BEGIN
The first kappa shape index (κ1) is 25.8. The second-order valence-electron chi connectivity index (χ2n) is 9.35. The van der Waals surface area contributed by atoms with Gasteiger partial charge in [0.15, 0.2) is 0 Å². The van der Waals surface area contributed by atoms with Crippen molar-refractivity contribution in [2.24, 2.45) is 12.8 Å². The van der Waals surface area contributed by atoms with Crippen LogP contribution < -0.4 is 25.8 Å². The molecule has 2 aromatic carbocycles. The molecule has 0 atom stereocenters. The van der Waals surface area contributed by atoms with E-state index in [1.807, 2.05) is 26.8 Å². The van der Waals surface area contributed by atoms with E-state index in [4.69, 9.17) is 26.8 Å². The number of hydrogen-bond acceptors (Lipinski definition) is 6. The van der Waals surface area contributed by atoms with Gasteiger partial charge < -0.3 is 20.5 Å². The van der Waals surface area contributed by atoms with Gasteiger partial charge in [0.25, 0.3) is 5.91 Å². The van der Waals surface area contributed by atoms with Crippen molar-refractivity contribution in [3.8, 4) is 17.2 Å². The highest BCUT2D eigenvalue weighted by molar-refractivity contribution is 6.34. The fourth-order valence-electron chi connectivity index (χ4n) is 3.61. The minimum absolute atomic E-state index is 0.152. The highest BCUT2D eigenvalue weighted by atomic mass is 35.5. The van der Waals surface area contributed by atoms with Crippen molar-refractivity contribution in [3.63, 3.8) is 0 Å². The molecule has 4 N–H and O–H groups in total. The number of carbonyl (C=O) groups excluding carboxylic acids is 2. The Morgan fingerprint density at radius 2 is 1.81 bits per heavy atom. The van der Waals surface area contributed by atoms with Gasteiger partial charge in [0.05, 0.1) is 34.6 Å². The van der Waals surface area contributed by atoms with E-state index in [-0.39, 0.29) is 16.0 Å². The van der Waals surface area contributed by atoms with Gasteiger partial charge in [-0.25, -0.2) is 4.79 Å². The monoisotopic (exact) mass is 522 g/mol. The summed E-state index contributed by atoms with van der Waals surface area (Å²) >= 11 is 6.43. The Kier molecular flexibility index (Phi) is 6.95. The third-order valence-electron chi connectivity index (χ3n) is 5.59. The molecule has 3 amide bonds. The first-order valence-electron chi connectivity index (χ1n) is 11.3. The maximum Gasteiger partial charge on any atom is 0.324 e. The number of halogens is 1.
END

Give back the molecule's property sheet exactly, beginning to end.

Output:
The first kappa shape index (κ1) is 25.8. The second-order valence-electron chi connectivity index (χ2n) is 9.35. The van der Waals surface area contributed by atoms with Gasteiger partial charge in [0.15, 0.2) is 0 Å². The van der Waals surface area contributed by atoms with Crippen molar-refractivity contribution in [2.24, 2.45) is 12.8 Å². The van der Waals surface area contributed by atoms with Crippen LogP contribution < -0.4 is 25.8 Å². The molecule has 2 aromatic carbocycles. The molecule has 0 atom stereocenters. The van der Waals surface area contributed by atoms with E-state index in [1.807, 2.05) is 26.8 Å². The van der Waals surface area contributed by atoms with E-state index in [4.69, 9.17) is 26.8 Å². The number of hydrogen-bond acceptors (Lipinski definition) is 6. The van der Waals surface area contributed by atoms with Gasteiger partial charge < -0.3 is 20.5 Å². The van der Waals surface area contributed by atoms with Gasteiger partial charge in [0.25, 0.3) is 5.91 Å². The van der Waals surface area contributed by atoms with Crippen molar-refractivity contribution in [3.8, 4) is 17.2 Å². The highest BCUT2D eigenvalue weighted by molar-refractivity contribution is 6.34. The fourth-order valence-electron chi connectivity index (χ4n) is 3.61. The minimum absolute atomic E-state index is 0.152. The highest BCUT2D eigenvalue weighted by atomic mass is 35.5. The van der Waals surface area contributed by atoms with Crippen molar-refractivity contribution in [3.63, 3.8) is 0 Å². The molecule has 4 N–H and O–H groups in total. The number of carbonyl (C=O) groups excluding carboxylic acids is 2. The Morgan fingerprint density at radius 2 is 1.81 bits per heavy atom. The van der Waals surface area contributed by atoms with Gasteiger partial charge in [0.05, 0.1) is 34.6 Å². The van der Waals surface area contributed by atoms with E-state index in [-0.39, 0.29) is 16.0 Å². The van der Waals surface area contributed by atoms with Gasteiger partial charge in [-0.25, -0.2) is 4.79 Å². The monoisotopic (exact) mass is 522 g/mol. The summed E-state index contributed by atoms with van der Waals surface area (Å²) >= 11 is 6.43. The Kier molecular flexibility index (Phi) is 6.95. The third-order valence-electron chi connectivity index (χ3n) is 5.59. The molecule has 3 amide bonds. The first-order valence-electron chi connectivity index (χ1n) is 11.3. The maximum Gasteiger partial charge on any atom is 0.324 e. The number of halogens is 1.